Just after his death, Abraham Lincoln was hailed as a luminary, martyr, and divine messenger. We wondered if using digital tools to analyze a digitized collection of elegiac sermons might uncover patterns or new insights about his memorialization.Context
Nearly 150 years after his death, Abraham Lincoln’s presence in American culture still looms large. Lincoln’s bicentennial in 2009 generated scores of publications, debates, commemorative celebrations, and a federal commission. Current President Barack Obama is fond of quoting Lincoln in his speeches. Most recently, the 150th anniversary of the Emancipation Proclamation coincided with the release of Steven Spielberg’s biopic “Lincoln,” which earned $173 million in 2012 and was nominated for 12 Academy Awards.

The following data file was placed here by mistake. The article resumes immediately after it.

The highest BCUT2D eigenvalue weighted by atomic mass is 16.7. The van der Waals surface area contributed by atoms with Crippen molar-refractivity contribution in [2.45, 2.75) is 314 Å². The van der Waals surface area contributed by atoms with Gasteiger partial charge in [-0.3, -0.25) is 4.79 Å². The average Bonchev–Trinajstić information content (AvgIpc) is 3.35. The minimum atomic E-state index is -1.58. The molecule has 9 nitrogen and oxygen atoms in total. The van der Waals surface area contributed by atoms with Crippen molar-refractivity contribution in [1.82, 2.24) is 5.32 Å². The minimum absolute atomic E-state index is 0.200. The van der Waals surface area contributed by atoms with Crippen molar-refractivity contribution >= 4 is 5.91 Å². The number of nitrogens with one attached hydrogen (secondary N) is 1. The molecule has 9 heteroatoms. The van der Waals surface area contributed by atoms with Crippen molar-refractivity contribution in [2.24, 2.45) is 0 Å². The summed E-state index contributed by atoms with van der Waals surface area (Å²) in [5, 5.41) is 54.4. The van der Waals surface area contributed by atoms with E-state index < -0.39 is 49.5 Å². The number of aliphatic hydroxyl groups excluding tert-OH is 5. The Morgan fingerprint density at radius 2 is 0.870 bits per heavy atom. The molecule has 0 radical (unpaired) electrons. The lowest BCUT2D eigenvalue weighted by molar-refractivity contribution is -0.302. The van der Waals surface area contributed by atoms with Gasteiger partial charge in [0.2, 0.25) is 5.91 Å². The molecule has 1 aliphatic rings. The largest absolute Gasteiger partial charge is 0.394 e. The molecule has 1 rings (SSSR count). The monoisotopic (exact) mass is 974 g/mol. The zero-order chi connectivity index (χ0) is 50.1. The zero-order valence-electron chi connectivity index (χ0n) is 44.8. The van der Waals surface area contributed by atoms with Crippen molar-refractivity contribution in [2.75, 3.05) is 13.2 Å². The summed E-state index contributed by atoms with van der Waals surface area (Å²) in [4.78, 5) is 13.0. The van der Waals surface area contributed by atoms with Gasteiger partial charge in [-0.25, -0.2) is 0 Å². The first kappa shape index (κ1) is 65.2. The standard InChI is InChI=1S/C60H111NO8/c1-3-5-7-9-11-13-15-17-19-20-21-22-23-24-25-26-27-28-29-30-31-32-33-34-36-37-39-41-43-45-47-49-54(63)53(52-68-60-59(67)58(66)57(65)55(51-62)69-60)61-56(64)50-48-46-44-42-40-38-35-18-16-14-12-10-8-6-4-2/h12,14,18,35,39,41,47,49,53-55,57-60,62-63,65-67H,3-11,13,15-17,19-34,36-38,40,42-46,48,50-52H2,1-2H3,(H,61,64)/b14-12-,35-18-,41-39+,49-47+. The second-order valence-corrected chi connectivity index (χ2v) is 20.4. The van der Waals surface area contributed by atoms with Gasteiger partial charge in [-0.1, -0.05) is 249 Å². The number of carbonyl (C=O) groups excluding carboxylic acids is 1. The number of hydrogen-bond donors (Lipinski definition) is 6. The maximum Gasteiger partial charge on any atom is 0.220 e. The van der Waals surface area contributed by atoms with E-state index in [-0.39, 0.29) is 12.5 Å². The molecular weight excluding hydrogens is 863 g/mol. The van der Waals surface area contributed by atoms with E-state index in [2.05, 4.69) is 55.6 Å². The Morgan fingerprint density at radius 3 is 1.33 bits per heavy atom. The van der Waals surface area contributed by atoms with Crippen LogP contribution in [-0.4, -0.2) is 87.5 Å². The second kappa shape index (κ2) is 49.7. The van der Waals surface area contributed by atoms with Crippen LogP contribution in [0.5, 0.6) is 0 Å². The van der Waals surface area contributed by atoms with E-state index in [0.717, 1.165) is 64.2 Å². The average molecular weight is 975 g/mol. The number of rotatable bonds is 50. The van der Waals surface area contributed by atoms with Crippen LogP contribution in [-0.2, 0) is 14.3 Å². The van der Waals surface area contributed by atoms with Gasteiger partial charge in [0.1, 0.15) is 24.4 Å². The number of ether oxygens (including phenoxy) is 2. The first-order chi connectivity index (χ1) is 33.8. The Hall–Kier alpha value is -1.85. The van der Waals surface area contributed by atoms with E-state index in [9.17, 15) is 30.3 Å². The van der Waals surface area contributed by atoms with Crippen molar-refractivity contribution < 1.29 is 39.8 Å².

Lincoln has become an everyman, called upon to represent freedom, equality, compromise, tenacity, and humanness. As historian Eric Foner has noted, political figures “from conservatives to communists, civil rights activists to segregationists, have claimed him as their own.” This project explores some of the earliest interpretations of the late President’s legacy using 57 sermons that were given after Lincoln’s assassination on April 14, 1865.
We explored the power and possibility of four digital tools—MALLET, Voyant, Paper Machines, and Viewshare. MALLET, Paper Machines, and Voyant all examine text. They show how words are arranged in texts, their frequency, and their proximity. Voyant and Paper Machines also allow users to make visualizations of word patterns. Viewshare allows users to create timelines, maps, and charts of bodies of material. In this project, we wanted to experiment with understanding what these tools, which are in part created to reveal, could and could not show us in a small, but rich corpus. What we have produced is an exploration of the possibilities and the constraints of these tools as applied to this collection.
Explore the digital collection, The Martyred President: Sermons Given on the Assassination of President Lincoln.